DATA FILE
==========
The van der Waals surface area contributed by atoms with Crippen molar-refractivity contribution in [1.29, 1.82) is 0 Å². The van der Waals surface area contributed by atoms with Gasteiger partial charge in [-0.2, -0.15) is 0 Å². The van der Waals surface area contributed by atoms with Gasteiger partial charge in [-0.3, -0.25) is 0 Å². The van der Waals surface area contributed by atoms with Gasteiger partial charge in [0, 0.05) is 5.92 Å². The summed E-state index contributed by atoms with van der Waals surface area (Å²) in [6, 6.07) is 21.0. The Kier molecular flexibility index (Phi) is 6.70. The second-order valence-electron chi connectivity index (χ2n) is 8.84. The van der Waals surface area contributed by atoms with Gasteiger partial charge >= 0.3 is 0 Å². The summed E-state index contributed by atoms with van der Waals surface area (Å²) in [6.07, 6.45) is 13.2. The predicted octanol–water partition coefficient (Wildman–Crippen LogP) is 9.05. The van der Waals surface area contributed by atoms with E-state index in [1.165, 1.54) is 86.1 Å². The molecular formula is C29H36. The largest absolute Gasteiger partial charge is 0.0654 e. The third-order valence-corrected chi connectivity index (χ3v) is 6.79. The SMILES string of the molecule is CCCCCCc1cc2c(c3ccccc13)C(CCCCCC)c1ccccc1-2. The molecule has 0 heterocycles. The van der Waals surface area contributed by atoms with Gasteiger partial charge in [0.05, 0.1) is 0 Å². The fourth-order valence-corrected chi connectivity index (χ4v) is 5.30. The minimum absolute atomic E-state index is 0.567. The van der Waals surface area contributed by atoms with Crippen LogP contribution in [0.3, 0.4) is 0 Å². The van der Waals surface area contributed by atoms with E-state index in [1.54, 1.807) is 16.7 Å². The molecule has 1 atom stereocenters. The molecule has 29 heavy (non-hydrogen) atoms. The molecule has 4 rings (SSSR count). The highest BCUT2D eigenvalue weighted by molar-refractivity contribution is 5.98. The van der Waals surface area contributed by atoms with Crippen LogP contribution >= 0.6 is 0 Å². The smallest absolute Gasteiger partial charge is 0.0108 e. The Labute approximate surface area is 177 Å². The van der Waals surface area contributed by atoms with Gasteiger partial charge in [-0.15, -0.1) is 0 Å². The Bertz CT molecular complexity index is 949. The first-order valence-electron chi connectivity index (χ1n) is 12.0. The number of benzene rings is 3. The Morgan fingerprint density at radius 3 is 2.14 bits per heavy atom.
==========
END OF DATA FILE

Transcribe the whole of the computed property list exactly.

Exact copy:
The van der Waals surface area contributed by atoms with Crippen molar-refractivity contribution in [1.29, 1.82) is 0 Å². The van der Waals surface area contributed by atoms with Gasteiger partial charge in [-0.2, -0.15) is 0 Å². The van der Waals surface area contributed by atoms with Gasteiger partial charge in [-0.3, -0.25) is 0 Å². The van der Waals surface area contributed by atoms with Gasteiger partial charge in [0, 0.05) is 5.92 Å². The summed E-state index contributed by atoms with van der Waals surface area (Å²) in [6, 6.07) is 21.0. The Kier molecular flexibility index (Phi) is 6.70. The second-order valence-electron chi connectivity index (χ2n) is 8.84. The van der Waals surface area contributed by atoms with Gasteiger partial charge >= 0.3 is 0 Å². The summed E-state index contributed by atoms with van der Waals surface area (Å²) in [6.07, 6.45) is 13.2. The predicted octanol–water partition coefficient (Wildman–Crippen LogP) is 9.05. The van der Waals surface area contributed by atoms with E-state index in [1.165, 1.54) is 86.1 Å². The molecular formula is C29H36. The largest absolute Gasteiger partial charge is 0.0654 e. The third-order valence-corrected chi connectivity index (χ3v) is 6.79. The SMILES string of the molecule is CCCCCCc1cc2c(c3ccccc13)C(CCCCCC)c1ccccc1-2. The molecule has 0 heterocycles. The van der Waals surface area contributed by atoms with Gasteiger partial charge in [0.05, 0.1) is 0 Å². The fourth-order valence-corrected chi connectivity index (χ4v) is 5.30. The minimum absolute atomic E-state index is 0.567. The van der Waals surface area contributed by atoms with Crippen LogP contribution in [0.3, 0.4) is 0 Å². The van der Waals surface area contributed by atoms with E-state index in [1.54, 1.807) is 16.7 Å². The molecule has 1 atom stereocenters. The molecule has 29 heavy (non-hydrogen) atoms. The molecule has 4 rings (SSSR count). The highest BCUT2D eigenvalue weighted by molar-refractivity contribution is 5.98. The van der Waals surface area contributed by atoms with Crippen LogP contribution >= 0.6 is 0 Å². The smallest absolute Gasteiger partial charge is 0.0108 e. The Labute approximate surface area is 177 Å². The van der Waals surface area contributed by atoms with Gasteiger partial charge in [-0.15, -0.1) is 0 Å². The Bertz CT molecular complexity index is 949. The first-order valence-electron chi connectivity index (χ1n) is 12.0. The number of benzene rings is 3. The Morgan fingerprint density at radius 3 is 2.14 bits per heavy atom.